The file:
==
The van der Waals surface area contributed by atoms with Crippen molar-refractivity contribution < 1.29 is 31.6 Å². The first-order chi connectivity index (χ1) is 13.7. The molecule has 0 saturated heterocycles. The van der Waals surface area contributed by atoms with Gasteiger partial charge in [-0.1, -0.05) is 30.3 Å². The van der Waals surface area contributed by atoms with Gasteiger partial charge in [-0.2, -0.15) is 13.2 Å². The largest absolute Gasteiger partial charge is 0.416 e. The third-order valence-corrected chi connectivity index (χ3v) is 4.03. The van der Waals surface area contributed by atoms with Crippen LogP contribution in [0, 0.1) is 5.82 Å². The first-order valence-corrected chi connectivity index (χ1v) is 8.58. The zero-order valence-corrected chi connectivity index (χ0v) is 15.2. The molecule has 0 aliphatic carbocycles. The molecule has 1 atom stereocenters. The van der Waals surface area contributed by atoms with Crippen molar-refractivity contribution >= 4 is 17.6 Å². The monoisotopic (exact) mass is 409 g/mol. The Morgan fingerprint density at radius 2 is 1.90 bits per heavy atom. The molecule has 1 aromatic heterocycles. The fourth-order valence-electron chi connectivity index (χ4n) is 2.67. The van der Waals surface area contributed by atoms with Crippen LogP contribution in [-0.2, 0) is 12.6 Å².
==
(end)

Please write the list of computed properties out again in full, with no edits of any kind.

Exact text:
The van der Waals surface area contributed by atoms with Crippen molar-refractivity contribution < 1.29 is 31.6 Å². The first-order chi connectivity index (χ1) is 13.7. The molecule has 0 saturated heterocycles. The van der Waals surface area contributed by atoms with Gasteiger partial charge in [-0.1, -0.05) is 30.3 Å². The van der Waals surface area contributed by atoms with Gasteiger partial charge in [-0.2, -0.15) is 13.2 Å². The largest absolute Gasteiger partial charge is 0.416 e. The third-order valence-corrected chi connectivity index (χ3v) is 4.03. The van der Waals surface area contributed by atoms with Crippen LogP contribution in [0, 0.1) is 5.82 Å². The first-order valence-corrected chi connectivity index (χ1v) is 8.58. The zero-order valence-corrected chi connectivity index (χ0v) is 15.2. The molecule has 0 aliphatic carbocycles. The molecule has 1 atom stereocenters. The van der Waals surface area contributed by atoms with Crippen molar-refractivity contribution >= 4 is 17.6 Å². The monoisotopic (exact) mass is 409 g/mol. The Morgan fingerprint density at radius 2 is 1.90 bits per heavy atom. The molecule has 1 aromatic heterocycles. The fourth-order valence-electron chi connectivity index (χ4n) is 2.67. The van der Waals surface area contributed by atoms with Crippen LogP contribution in [-0.2, 0) is 12.6 Å².